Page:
Lincoln Man Ordered to Pay Over $21,000 After Pleading to Medicaid Fraud 

 

PROVIDENCE, R.I. - Attorney General Peter F. Neronha announced that a Lincoln man was sentenced in Kent County Superior Court and ordered to pay restitution after pleading to Medicaid fraud and related charges stemming from his falsifying timecards and bank records when he worked as a manager at a group home for adults with developmental disabilities.

 

Brian Mooney (age 36), pleaded nolo contendere in Kent County Superior Court today before Superior Court Magistrate John F. McBurney III to one count of Medicaid fraud and seven counts of exploitation of adults with severe impairments.

 

Mooney was given a five-year deferred sentence and ordered to repay $21,797.61 in restitution to the State of Rhode Island. Prosecutors had recommended a sentence of 18 months of imprisonment at the Adult Correctional Institutions in addition to paying full restitution.

 

“Plain and simple, the defendant’s conduct here was outrageous,” said Attorney General Neronha. “He not only cheated the Medicaid system out of thousands of dollars but stole from and betrayed the trust of some of our most vulnerable residents. My office will continue our efforts to hold accountable individuals who, like the defendant here, divert the all-too-limited available Medicaid dollars from Rhode Islanders who need it.” 

 

Had the case proceeded to trial, the State was prepared to prove beyond a reasonable doubt that between June 2017 and June 2019, Mooney committed Medicaid fraud while employed as a program manager at Spurwink|RI and exploited several adults with developmental disabilities while he was working at the South County Trail Group Home in East Greenwich.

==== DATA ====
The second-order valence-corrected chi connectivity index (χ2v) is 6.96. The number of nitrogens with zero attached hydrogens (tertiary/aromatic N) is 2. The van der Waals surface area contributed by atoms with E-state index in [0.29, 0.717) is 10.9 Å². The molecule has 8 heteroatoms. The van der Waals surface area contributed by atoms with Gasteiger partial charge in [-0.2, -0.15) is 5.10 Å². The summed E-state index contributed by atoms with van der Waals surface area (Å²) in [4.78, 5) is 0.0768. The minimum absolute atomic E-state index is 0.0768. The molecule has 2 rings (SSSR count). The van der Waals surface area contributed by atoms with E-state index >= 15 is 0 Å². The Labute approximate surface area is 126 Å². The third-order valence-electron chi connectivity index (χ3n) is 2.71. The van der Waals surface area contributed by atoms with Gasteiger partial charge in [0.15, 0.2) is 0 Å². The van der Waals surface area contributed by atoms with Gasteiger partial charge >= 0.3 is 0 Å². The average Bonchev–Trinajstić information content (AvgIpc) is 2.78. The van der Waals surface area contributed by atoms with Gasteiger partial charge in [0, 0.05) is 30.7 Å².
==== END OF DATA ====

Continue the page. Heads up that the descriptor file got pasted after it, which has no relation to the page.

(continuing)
During this time, Mooney submitted falsified time sheets for hours he claimed he had worked at the group home. Instead, Mooney spent his time gambling at Twin River Casino in Lincoln and in Tiverton, as well as frequenting a local coffee shop and browsing the internet.

 

In his capacity as a program manager, Mooney was responsible for managing the residents’ bank accounts, which were set up to provide for their daily personal needs, including groceries, toiletries, and clothing. Mooney would frequently skim money from the residents’ personal needs accounts and provide falsified bank records to his supervisors.

 

When Spurwink|RI suspected fraudulent activity, they immediately terminated Mooney and notified the Rhode Island Department of Behavioral Healthcare Developmental Disabilities and Hospitals (BHDDH). BHDDH then referred the case to the Office of the Attorney General’s, Medicaid Fraud Control and Patient Abuse Unit.

 

Investigator Robert Ricci of the Office of Attorney General’s Medicaid Fraud Control and Patient Abuse Unit led the investigation into the case. Special Assistant Attorney General Genevieve M. Allaire Johnson of the Medicaid Fraud Control and Patient Abuse Unit prosecuted the case on behalf of the Office of the Attorney General.

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